ACE scores, screening and ‘routine enquiry’

The ACE score (i.e. the number of ACEs an individual has experienced) was designed for population-level epidemiological research.  It was not intended to inform practice at the individual level.  In their final report, the Science and Technology Committee explicitly state that “the simplicity of [the ACEs] framework and the non-deterministic impact of ACEs mean that it should not be used to guide the support offered to specific individuals.”

Demonstrating an association (note association, not cause) between high numbers of ACEs and poor outcomes at the population level tells us precisely nothing about any individual with a high ACE score.  It is absolutely possible to have ten ACEs and be totally fine, or to have no ACEs and be a gibbering wreck (I’m proof of that).  It is the very definition of an ecological fallacy, yet many advocate its use as a screening tool.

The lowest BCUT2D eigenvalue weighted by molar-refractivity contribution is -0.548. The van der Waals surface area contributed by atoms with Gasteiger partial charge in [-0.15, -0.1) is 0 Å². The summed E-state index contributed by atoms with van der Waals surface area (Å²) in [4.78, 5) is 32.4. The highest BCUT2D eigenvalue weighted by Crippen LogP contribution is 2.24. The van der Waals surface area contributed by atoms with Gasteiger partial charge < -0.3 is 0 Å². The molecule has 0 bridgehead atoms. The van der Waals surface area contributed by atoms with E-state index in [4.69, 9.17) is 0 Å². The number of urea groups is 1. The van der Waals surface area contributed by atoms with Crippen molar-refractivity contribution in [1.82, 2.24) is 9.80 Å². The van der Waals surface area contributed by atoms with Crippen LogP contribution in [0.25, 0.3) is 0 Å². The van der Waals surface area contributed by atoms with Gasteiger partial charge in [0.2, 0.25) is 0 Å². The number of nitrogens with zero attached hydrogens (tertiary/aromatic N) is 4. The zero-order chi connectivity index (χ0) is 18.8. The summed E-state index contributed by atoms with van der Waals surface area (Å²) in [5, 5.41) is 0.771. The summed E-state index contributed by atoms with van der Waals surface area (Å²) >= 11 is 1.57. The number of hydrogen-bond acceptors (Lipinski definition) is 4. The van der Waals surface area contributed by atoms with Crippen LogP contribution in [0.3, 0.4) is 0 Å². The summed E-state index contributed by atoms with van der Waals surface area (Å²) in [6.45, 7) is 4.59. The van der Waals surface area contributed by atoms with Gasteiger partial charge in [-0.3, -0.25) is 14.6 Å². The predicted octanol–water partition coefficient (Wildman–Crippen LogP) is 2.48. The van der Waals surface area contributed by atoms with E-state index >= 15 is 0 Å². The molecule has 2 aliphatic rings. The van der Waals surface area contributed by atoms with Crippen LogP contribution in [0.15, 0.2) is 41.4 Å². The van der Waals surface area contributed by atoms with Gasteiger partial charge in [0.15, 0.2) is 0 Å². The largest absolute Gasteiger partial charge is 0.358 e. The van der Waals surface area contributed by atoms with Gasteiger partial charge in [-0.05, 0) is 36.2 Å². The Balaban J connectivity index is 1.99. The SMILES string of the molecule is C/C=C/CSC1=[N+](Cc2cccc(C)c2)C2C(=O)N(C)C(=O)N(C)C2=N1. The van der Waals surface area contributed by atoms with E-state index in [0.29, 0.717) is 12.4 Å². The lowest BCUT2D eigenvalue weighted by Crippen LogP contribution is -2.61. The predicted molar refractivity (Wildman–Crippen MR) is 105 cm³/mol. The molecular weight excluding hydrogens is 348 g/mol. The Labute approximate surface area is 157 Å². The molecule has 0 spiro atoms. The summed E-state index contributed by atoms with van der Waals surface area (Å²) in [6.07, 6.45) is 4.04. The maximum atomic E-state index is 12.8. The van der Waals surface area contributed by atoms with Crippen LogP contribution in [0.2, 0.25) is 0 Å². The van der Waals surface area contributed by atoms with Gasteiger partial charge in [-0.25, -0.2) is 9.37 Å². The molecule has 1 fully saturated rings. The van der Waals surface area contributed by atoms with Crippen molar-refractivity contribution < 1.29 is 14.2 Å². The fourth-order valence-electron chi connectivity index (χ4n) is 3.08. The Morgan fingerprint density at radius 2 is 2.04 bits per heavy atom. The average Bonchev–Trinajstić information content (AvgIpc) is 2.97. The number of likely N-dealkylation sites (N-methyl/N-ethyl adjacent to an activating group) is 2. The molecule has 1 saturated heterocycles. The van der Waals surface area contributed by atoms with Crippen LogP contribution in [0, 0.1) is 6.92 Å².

A short while ago I attended a meeting for an organisation who were conducting some research into the experiences of young people involved with the youth justice service. When they passed around the questionnaire they’d been using, I was shocked to see they were asking questions about ACEs.  To children.  When I asked why they were asking them, they were unsure.  They had no plan for what to do with the information and hadn’t thought about whether it might be upsetting.  The questionnaire was being administered by an 18 year old girl with no training.  Luckily, following advice from myself and others, they removed these questions.